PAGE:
8 Protect ecosystems and natural buffers to mitigate floods, storm surges and other hazards to which your city may be vulnerable. Adapt to climate change by building on effective risk-reduction practices. Protect and enhance ecosystems and natural buffers in and near your holdings to mitigate floods, storm surges, extreme heat and other hazards.
9 Install early warning systems and emergency management capacities in your city and hold regular public preparedness drills. Install early-warning systems and emergency-management capacities in your enterprise and hold regular preparedness drills.
10 After any disaster, ensure that the needs of survivors are placed at the center of reconstruction with support from them and their community organizations to design and help implement responses, including rebuilding homes and livelihoods. After any disaster, ensure the needs of survivors are placed at the center of reconstruction.  See http://climateadaptationexchange.com/crisis-communications-are-you-ready-for-a-climate-related-crisis-in-your-business/ for communications guidelines.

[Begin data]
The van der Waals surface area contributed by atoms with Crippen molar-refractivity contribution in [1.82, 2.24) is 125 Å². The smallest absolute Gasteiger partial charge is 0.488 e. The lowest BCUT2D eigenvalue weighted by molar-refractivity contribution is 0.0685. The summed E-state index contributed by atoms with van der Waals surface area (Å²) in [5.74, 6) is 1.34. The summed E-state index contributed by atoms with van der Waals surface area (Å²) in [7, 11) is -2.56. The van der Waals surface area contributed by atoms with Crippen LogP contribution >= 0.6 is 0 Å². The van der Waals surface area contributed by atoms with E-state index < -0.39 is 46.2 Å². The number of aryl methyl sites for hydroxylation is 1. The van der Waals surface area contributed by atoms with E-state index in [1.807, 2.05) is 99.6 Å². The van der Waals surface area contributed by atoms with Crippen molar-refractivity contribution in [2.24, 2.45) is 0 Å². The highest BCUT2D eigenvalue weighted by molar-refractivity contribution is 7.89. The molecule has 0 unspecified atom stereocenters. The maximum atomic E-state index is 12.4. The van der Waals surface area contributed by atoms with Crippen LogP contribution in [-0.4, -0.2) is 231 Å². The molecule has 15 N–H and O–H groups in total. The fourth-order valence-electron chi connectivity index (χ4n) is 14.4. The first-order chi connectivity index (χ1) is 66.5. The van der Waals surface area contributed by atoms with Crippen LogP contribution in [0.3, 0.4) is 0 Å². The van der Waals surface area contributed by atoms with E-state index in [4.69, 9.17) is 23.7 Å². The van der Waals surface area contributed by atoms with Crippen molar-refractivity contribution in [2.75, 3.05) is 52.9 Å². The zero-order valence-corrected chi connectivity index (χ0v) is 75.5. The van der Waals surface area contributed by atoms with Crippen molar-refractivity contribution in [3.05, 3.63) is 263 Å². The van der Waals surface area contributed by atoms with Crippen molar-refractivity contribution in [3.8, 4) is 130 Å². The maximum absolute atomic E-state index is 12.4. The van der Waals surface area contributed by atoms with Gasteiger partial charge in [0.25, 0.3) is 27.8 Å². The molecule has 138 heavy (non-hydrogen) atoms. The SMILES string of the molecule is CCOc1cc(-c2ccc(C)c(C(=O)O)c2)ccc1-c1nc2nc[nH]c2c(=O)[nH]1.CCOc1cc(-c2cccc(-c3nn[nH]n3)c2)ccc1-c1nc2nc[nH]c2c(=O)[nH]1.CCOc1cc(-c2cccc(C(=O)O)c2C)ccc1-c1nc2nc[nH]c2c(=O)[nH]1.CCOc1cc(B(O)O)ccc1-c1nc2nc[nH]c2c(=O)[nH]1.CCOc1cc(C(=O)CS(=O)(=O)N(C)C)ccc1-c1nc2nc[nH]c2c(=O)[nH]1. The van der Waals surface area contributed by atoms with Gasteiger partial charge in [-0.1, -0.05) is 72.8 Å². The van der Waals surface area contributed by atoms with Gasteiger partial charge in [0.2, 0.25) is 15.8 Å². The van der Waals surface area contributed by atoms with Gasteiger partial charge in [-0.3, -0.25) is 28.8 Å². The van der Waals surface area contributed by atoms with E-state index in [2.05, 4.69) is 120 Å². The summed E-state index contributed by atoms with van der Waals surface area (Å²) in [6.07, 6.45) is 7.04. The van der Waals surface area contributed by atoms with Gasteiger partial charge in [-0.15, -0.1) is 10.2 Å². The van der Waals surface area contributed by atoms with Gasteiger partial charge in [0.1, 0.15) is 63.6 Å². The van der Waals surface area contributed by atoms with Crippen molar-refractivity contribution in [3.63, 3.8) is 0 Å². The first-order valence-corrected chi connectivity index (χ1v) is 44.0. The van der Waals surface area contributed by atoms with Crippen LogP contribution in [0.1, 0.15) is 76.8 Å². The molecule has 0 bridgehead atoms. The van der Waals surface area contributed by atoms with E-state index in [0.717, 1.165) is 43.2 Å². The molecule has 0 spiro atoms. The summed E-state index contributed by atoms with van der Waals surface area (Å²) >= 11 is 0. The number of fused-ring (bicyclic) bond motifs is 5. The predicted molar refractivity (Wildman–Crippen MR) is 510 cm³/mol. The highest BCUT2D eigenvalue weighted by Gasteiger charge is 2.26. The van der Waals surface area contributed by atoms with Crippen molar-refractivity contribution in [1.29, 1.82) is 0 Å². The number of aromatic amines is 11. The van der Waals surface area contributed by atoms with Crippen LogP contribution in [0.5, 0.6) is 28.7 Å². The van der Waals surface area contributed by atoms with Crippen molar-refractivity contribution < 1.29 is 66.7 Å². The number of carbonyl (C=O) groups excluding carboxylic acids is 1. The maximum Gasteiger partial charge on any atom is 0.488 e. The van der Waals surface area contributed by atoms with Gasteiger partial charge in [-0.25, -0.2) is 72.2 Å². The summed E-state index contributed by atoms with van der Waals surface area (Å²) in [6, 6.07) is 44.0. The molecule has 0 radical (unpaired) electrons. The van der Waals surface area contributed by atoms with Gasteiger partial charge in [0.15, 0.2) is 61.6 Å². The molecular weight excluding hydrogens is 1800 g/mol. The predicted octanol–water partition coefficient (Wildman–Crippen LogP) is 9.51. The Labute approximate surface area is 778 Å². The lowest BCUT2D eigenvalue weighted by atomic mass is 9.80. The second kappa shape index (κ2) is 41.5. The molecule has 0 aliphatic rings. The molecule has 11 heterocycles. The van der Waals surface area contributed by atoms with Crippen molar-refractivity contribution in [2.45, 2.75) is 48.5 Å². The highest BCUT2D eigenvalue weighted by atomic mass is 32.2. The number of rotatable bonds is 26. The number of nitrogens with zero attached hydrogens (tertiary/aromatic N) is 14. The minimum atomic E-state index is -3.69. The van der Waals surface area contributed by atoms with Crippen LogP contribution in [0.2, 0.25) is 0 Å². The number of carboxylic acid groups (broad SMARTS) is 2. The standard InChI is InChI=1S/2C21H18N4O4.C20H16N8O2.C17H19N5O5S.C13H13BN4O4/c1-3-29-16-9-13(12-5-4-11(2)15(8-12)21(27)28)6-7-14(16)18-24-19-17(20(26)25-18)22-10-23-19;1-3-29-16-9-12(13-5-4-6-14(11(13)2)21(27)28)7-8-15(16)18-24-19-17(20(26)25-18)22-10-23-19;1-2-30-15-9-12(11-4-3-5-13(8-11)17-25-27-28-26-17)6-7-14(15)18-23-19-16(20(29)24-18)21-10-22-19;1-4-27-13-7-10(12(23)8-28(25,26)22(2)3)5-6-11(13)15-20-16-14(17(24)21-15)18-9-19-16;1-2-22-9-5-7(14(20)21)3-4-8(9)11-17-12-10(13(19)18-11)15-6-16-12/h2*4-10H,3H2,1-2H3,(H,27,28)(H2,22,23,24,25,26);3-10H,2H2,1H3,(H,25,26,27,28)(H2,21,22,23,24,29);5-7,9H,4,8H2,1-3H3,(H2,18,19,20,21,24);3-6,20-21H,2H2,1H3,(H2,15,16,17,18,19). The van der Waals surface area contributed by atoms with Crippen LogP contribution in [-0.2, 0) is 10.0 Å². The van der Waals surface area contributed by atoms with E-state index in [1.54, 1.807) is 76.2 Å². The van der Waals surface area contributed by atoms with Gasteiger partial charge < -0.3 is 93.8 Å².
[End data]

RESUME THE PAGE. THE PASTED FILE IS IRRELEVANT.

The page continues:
Ports: Staying Competitive Through Climate Adaptation

Climate change will impact longstanding infrastructure, such as our ports. And since the vast majority of non-service-sector corporations rely on ports for some part of their supply chain, I encourage you to read Climate Risk and Business Ports, a framework for both evaluating and mitigating the risks of climate change on port operations. Its summary can help us find ways to evaluate risk. The report notes that climate change is likely to impact: